“I thinke it sufficient for any, whom reason may satisfie, by way of answeare to alleage this action and sententious position: Bonum, quo communius, eo melius et præstantius: a good thing the more common it is, the better it is.” -Dodoens, tr. Henry Lyte
I’ve been wanting to write about stand up for awhile, because I’ve been watching or listening to a great deal of it. Humor is such an interesting type of communication. My bestie recently loaned me Mathematics and Humor: A Study of the Logic of Humor
by John Allen Paulos, which turned out to have quite a few of my favorite math theorems in it. A delightful read.
I’m not trying to be an ad for Netflix, but they have a ton of stand up, and they keep releasing more of it. This year has had a lot of awesome new specials. I’d like to rewatch and figure out which ones were my favorites. I’ve noticed that the stand up has gone international. There are stand up routines in other languages, bilingual, or even multilingual. For example, Aditi Mittal’s Things They Wouldn’t Let Me Say, is in English, but she mixes in her native language. I have found a lot of the international stand up to be very valuable experiences.
I like intellectual comedy. I like to be shocked by comedy. I like a nice bit of sardonic wit. I don’t mind vulgarity. The only thing I don’t like is actual meanness. The only comedian I’ve ever just, completely black-listed, is Joan Rivers, because I think she’s mean. Ah, and I also didn’t like that guy who did the terrorist puppet act that was really popular on the Internet for some reason. Other than that, controversial comedians tend to score very well with me.
Which leads me to a joke that I actually went through the trouble of grabbing the screenshots. Angsty goodness.
Remember that you must behave in life as at a dinner party. Is anything brought around to you? Put out your hand and take your share with moderation. Does it pass by you? Don’t stop it. Is it not yet come? Don’t stretch your desire towards it, but wait till it reaches you. Do this with regard to children, to a wife, to public posts, to riches, and you will eventually be a worthy partner of the feasts of the gods. And if you don’t even take the things which are set before you, but are able even to reject them, then you will not only be a partner at the feasts of the gods, but also of their empire.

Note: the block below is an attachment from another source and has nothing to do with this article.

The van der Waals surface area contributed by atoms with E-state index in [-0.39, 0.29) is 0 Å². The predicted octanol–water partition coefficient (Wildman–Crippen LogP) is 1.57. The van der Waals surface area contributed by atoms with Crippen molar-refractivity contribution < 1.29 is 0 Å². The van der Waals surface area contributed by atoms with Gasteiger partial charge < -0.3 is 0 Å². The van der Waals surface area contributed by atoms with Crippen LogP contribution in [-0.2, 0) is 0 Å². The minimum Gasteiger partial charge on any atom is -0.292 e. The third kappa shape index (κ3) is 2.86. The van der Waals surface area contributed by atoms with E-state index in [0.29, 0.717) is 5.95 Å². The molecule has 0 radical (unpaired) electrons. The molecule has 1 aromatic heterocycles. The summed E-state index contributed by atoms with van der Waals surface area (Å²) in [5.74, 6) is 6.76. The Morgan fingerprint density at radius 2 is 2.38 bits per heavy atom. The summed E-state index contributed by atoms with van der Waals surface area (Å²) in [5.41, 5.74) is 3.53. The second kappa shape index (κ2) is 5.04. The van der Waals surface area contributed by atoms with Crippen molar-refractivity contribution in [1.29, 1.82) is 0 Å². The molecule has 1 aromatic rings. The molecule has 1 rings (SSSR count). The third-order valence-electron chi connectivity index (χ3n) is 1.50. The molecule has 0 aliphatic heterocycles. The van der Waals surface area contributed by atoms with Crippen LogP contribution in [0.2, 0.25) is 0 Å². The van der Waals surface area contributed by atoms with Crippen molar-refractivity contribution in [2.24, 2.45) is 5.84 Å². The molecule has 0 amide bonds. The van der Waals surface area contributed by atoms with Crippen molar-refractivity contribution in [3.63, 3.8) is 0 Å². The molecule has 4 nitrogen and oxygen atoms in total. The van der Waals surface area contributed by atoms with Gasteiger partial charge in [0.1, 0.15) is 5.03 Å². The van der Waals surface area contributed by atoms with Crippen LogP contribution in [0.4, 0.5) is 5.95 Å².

From Enchiridion by Epictetus
I maintain that Truth is a pathless land, and you cannot approach it by any path whatsoever, by any religion, by any sect. That is my point of view, and I adhere to that absolutely and unconditionally. Truth, being limitless, unconditioned, unapproachable by any path whatsoever, cannot be organized; nor should any organization be formed to lead or to coerce people along any particular path.
Is the truth pathless? I think truth is a path, but specifically an arbitrary path. We experience it on the level where we are interpreting many arbitrary paths working in tandem with our senses. We build systems of systems of representations in order to handle the stochastic behavior of our environment. Our mind is equipped with the biological technology required to continuously improve our representational systems with time and experience and adapt to the unexpected.
I do agree that organizations should not be formed to coerce anyone. However, I think that organizations formed to lead people are unavoidable and I disagree that they shouldn’t be formed. There are, of course, many weaknesses that organizations can experience. Just like people study can psychology and neuroscience to understand themselves, they can study sociology, history, and rhetoric to understand how to diagnose those problems in their organization. But as an organization’s weaknesses are as unavoidable as our cognitive weaknesses, there is benefit of a multiplicity of specialized organizations, because they create diversity in a “pool of truth” that can be used to adapt “guesses at the truth” to the unexpected or to new information.
“Her Path to Divinity” Bryan Kent Ward
[…] consciousness is so much more than an evolutionary accident or epiphenomenal to biochemical processes in our heads — consciousness is, in fact, fundamentally woven into the universe itself. […] What we are saying is that some degree of subjectivity is indeed present all the way up and all the way down the evolutionary ladder, from the tiniest quarks to the biggest brains. This consciousness can be loosely described as a ‘perspective-making, perspective-taking’ system that creates, collects, and organizes deeper, wider, more sophisticated points-of-view as it develops.
– Ken Wilber & Allan Combs (2010)